[fey-nee-uh nt; French fe-ney-ahn]
- Also fai·ne·ant [fey-nee-uh nt] /ˈfeɪ ni ənt/. idle; indolent.
- an idler.
Origin of fainéant
Dictionary.com Unabridged Based on the Random House Unabridged Dictionary, © Random House, Inc. 2018
Examples from the Web for faineant
Yours is the faineant spirit of the decadent, masquerading in the garb of a sham primitivism.A Lost Leader
E. Phillips Oppenheim
- a lazy person; idler
C17: from French, modification of earlier fait-nient (he) does nothing, by folk etymology from Old French faignant shirker, from faindre to be lazy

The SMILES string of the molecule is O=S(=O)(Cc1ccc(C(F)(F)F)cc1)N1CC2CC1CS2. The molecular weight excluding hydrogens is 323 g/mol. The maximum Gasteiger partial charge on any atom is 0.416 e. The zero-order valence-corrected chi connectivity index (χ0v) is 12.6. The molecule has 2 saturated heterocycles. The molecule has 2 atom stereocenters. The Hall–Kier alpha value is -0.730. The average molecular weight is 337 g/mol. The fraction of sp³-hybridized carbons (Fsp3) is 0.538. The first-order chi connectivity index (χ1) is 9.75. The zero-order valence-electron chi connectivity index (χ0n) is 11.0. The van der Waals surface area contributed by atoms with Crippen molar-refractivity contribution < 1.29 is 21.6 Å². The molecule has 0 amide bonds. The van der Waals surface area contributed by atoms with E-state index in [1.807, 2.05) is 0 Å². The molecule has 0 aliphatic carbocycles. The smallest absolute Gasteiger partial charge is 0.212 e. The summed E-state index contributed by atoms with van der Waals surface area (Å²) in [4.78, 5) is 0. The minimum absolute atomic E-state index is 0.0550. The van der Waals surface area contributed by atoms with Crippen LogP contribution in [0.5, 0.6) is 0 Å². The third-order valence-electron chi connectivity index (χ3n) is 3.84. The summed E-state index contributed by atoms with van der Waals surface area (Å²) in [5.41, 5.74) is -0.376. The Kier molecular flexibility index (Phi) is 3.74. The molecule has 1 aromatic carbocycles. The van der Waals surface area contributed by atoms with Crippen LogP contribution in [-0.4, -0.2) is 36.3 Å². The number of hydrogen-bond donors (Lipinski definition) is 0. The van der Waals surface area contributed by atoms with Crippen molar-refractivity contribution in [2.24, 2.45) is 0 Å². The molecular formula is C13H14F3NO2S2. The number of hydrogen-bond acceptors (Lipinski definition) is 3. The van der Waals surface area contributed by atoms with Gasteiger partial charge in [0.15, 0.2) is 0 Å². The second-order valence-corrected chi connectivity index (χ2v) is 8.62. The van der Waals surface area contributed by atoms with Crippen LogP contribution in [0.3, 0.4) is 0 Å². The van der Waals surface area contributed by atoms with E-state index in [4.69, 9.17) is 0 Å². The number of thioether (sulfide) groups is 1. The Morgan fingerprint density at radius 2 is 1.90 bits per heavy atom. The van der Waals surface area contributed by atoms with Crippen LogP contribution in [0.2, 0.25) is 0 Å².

Collins English Dictionary - Complete & Unabridged 2012 Digital Edition © William Collins Sons & Co. Ltd. 1979, 1986 © HarperCollins Publishers 1998, 2000, 2003, 2005, 2006, 2007, 2009, 2012
Word Origin and History for faineant
A French folk etymology of Old French faignant (14c.), present participle of faindre "to feign" (see feign). As an adjective, from 1855.
Online Etymology Dictionary, © 2010 Douglas Harper